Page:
2A) See above citation - "this is the number of the letters among the Hebrews". Athanasius disagrees w/ EO posters on this very blog in that he was convinced that his was the Canon of the Hebrews.

3A) See above citation - just two 'verses' later in the same letter, Athanasius says: "These are fountains of salvation, that they who thirst may be satisfied with the living words they contain. In these alone is proclaimed the doctrine of godliness. Let no man add to these, neither let him take ought from these." (Festal Letter 39:6)

"It is plain then from the above that the Scriptures declare the Son's eternity; it is equally plain from what follows that the Arian phrases 'He was not,' and 'before' and 'when,' are in the same Scriptures predicated of creatures." (Four Discourses Against the Arians, 1:4:13)

"And let them [the Arians] blame themselves in this matter, for they set the example, beginning their war against God with words not in Scripture. However, if a person is interested in the question, let him know, that, even if the expressions [used by those who oppose Arianism] are not in so many words in the Scriptures, yet, as was said before, they contain the sense of the Scriptures, and expressing it, they convey it to those who have their hearing unimpaired for religious doctrine." (Defense of the Nicene Definition, 5:21)

"Vainly then do they run about with the pretext that they have demanded Councils for the faith's sake; for divine Scripture is sufficient above all things; but if a Council be needed on the point, there are the proceedings of the Fathers, for the Nicene Bishops did not neglect this matter, but stated the doctrines so exactly, that persons reading their words honestly, cannot but be reminded by them of the religion towards Christ announced in divine Scripture" (De Synodis, 6)

"The knowledge of our religion and of the truth of things is independently manifest rather than in need of human teachers, for almost day by day it asserts itself by facts, and manifests itself brighter than the sun by the doctrine of Christ. Still, as you nevertheless desire to hear about it, Macarius, come let us as we may be able set forth a few points of the faith of Christ: able though you are to find it out from the divine oracles, but yet generously desiring to hear from others as well. For although the sacred and inspired Scriptures are sufficient to declare the truth,-while there are other works of our blessed teachers compiled for this purpose, if he meet with which a man will gain some knowledge of the interpretation of the Scriptures, and be able to learn what he wishes to know,-still, as we have not at present in our hands the compositions of our teachers, we must communicate in writing to you what we learned from them,-the faith, namely, of Christ the Saviour; lest any should hold cheap the doctrine taught among us, or think faith in Christ unreasonable." (Against the Heathen, 1:1)

John Chrysostom:

1J) John Chrysostom wanted people to read and hear scripture as often as possible and to possess copies of the Bible. He included unbelievers, even young children. As opposed to the EOC (or at the very least quite a few EO-dox w/ whom I have interacted over the past few years).

"this I say, not to prevent you from procuring Bibles, on the contrary, I exhort and earnestly pray that you do this" (Homilies on the Gospel According to St. John, 32:3)

"It is a great thing, this reading of the Scriptures!...For it is not possible, I say not possible, ever to exhaust the mind of the Scriptures. It is a well which has no bottom....How many persons, do you suppose, have spoken upon the Gospels? And yet all have spoken in a way which was new and fresh. For the more one dwells on them, the more insight does he get, the more does he behold the pure light." (Homilies on the Acts of the Apostles, 19)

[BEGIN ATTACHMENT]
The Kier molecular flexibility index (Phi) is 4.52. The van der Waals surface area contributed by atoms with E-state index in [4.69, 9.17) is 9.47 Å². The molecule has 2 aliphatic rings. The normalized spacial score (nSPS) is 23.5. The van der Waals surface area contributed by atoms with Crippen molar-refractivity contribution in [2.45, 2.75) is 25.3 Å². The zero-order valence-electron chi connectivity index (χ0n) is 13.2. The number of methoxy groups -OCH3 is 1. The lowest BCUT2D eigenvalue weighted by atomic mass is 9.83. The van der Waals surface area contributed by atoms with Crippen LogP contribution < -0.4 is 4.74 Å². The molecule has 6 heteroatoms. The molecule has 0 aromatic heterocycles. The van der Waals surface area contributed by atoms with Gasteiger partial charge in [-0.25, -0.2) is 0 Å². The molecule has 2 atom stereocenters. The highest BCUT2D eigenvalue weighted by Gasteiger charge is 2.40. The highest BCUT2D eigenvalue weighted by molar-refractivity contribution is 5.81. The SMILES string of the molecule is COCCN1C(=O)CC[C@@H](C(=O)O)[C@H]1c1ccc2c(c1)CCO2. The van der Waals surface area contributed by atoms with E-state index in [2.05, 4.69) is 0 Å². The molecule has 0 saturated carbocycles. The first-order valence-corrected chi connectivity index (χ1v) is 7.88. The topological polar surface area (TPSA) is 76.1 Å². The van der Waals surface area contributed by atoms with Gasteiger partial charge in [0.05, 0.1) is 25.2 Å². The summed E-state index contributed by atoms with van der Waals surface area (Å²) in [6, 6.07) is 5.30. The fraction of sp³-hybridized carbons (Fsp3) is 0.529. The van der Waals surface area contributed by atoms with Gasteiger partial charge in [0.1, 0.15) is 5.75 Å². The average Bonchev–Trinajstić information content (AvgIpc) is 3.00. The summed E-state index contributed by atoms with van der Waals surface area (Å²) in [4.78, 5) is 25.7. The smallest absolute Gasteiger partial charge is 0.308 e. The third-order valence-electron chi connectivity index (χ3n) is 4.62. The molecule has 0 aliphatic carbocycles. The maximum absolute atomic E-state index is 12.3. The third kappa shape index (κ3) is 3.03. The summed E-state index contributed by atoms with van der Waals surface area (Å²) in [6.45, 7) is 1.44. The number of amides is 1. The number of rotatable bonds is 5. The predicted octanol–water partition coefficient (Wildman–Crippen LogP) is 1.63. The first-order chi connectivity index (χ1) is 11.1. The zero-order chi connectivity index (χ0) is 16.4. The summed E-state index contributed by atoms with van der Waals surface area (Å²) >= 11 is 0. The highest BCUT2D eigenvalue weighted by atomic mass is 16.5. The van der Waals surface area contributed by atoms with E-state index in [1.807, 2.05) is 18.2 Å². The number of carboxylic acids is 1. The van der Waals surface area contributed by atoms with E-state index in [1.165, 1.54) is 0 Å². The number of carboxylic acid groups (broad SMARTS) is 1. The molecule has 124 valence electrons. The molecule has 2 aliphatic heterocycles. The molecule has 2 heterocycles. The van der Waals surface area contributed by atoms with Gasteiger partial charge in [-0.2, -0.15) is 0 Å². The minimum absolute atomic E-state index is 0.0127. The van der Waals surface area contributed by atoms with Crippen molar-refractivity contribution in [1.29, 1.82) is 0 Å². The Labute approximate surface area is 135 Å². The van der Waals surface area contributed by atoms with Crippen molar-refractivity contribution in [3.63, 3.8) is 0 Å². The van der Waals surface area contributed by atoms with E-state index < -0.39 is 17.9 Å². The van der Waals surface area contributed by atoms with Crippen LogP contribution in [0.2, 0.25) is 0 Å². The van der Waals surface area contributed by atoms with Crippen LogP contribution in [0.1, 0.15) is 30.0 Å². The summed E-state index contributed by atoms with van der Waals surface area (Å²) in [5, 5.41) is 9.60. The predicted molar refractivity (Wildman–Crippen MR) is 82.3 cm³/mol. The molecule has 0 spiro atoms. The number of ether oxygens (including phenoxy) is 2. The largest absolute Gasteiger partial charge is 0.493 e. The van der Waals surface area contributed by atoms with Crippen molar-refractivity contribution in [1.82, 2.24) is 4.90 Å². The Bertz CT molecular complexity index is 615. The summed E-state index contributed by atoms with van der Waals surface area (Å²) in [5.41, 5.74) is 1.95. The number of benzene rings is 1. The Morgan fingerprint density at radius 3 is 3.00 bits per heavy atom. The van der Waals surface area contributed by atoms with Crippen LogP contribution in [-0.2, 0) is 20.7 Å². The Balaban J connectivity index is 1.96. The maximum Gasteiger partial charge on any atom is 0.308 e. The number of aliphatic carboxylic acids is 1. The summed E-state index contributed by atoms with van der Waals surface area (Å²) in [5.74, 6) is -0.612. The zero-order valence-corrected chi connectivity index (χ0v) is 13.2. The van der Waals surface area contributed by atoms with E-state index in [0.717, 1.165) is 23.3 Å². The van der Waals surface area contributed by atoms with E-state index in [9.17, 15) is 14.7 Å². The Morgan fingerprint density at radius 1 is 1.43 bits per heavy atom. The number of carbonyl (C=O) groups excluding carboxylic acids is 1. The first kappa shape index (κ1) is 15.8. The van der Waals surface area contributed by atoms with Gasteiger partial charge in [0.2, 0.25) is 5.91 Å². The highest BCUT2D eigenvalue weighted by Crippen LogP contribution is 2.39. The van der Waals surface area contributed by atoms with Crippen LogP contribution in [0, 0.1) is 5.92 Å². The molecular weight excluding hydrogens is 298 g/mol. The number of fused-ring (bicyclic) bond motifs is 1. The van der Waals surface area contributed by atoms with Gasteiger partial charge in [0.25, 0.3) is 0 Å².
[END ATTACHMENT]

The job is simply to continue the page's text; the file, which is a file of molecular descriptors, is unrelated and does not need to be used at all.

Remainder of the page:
"And so ye also, if ye be willing to apply to the reading of him [Paul] with a ready mind, will need no other aid. For the word of Christ is true which saith, 'Seek, and ye shall find; knock, and it shall be opened unto you.' (Matt. vii. 7.)...For from this it is that our countless evils have arisen - from ignorance of the Scriptures; from this it is that the plague of heresies has broken out; from this that there are negligent lives; from this labors without advantage. For as men deprived of this daylight would not walk aright, so they that look not to the gleaming of the Holy Scriptures must needs be frequently and constantly sinning, in that they are walking the worst darkness." (Homilies on the Epistle of St. Paul to the Romans, The Argument)

2J) "All things are clear and open that are in the divine Scriptures; the necessary things are all plain." (Homilies on Second Thessalonians, 3, v. 5)

3J) John Chrysostom didn't think there was much unity in what is alleged to have been the Eastern Orthodox Church® of his day:

"What is one to say to the disorders in the other Churches? For the evil did not stop even here [Constantinople], but made its way to the east. For as when some evil humor is discharged from the head, all the other parts are corrupted, so now also these evils, having originated in this great city as from a fountain, confusion has spread in every direction, and clergy have everywhere made insurrection against bishops, there has been schism between bishop and bishop, people and people, and will be yet more; every place is suffering from the throes of calamity, and the subversion of the whole civilized world." (Correspondence of St. Chrysostom with the Bishop of Rome, Letter 1:4)

4J) He refers to 2 Timothy 3:17 applying to all Christians, not just members of the church hierarchy:

"'That the man of God may be perfect.' For this is the exhortation of the Scripture given, that the man of God may be rendered perfect by it; without this therefore he cannot be perfect. Thou hast the Scriptures, he says, in place of me. If thou wouldest learn anything, thou mayest learn it from them. And if he thus wrote to Timothy, who was filled with the Spirit, how much more to us!" (Homilies on Second Timothy, 9, 3:16-17)